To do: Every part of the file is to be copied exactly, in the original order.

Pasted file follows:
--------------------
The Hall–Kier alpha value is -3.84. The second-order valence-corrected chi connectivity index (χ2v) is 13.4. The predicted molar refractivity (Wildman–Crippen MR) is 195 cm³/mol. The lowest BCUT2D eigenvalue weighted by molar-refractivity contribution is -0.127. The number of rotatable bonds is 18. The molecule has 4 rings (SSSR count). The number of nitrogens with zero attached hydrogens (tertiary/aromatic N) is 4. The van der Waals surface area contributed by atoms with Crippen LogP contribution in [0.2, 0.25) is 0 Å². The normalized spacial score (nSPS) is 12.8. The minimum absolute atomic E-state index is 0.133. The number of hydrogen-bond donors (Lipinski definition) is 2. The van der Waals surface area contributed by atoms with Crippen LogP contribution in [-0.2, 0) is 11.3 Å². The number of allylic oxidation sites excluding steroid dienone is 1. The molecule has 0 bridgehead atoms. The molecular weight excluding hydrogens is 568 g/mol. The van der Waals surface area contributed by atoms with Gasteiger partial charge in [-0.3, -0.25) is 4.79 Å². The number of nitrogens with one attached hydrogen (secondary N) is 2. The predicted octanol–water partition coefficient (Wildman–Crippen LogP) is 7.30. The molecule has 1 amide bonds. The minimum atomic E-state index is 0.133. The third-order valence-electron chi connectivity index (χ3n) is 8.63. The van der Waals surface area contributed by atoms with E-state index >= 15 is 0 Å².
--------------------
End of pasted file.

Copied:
The Hall–Kier alpha value is -3.84. The second-order valence-corrected chi connectivity index (χ2v) is 13.4. The predicted molar refractivity (Wildman–Crippen MR) is 195 cm³/mol. The lowest BCUT2D eigenvalue weighted by molar-refractivity contribution is -0.127. The number of rotatable bonds is 18. The molecule has 4 rings (SSSR count). The number of nitrogens with zero attached hydrogens (tertiary/aromatic N) is 4. The van der Waals surface area contributed by atoms with Crippen LogP contribution in [0.2, 0.25) is 0 Å². The normalized spacial score (nSPS) is 12.8. The minimum absolute atomic E-state index is 0.133. The number of hydrogen-bond donors (Lipinski definition) is 2. The van der Waals surface area contributed by atoms with Crippen LogP contribution in [-0.2, 0) is 11.3 Å². The number of allylic oxidation sites excluding steroid dienone is 1. The molecule has 0 bridgehead atoms. The molecular weight excluding hydrogens is 568 g/mol. The van der Waals surface area contributed by atoms with Gasteiger partial charge in [-0.3, -0.25) is 4.79 Å². The number of nitrogens with one attached hydrogen (secondary N) is 2. The predicted octanol–water partition coefficient (Wildman–Crippen LogP) is 7.30. The molecule has 1 amide bonds. The minimum atomic E-state index is 0.133. The third-order valence-electron chi connectivity index (χ3n) is 8.63. The van der Waals surface area contributed by atoms with E-state index >= 15 is 0 Å².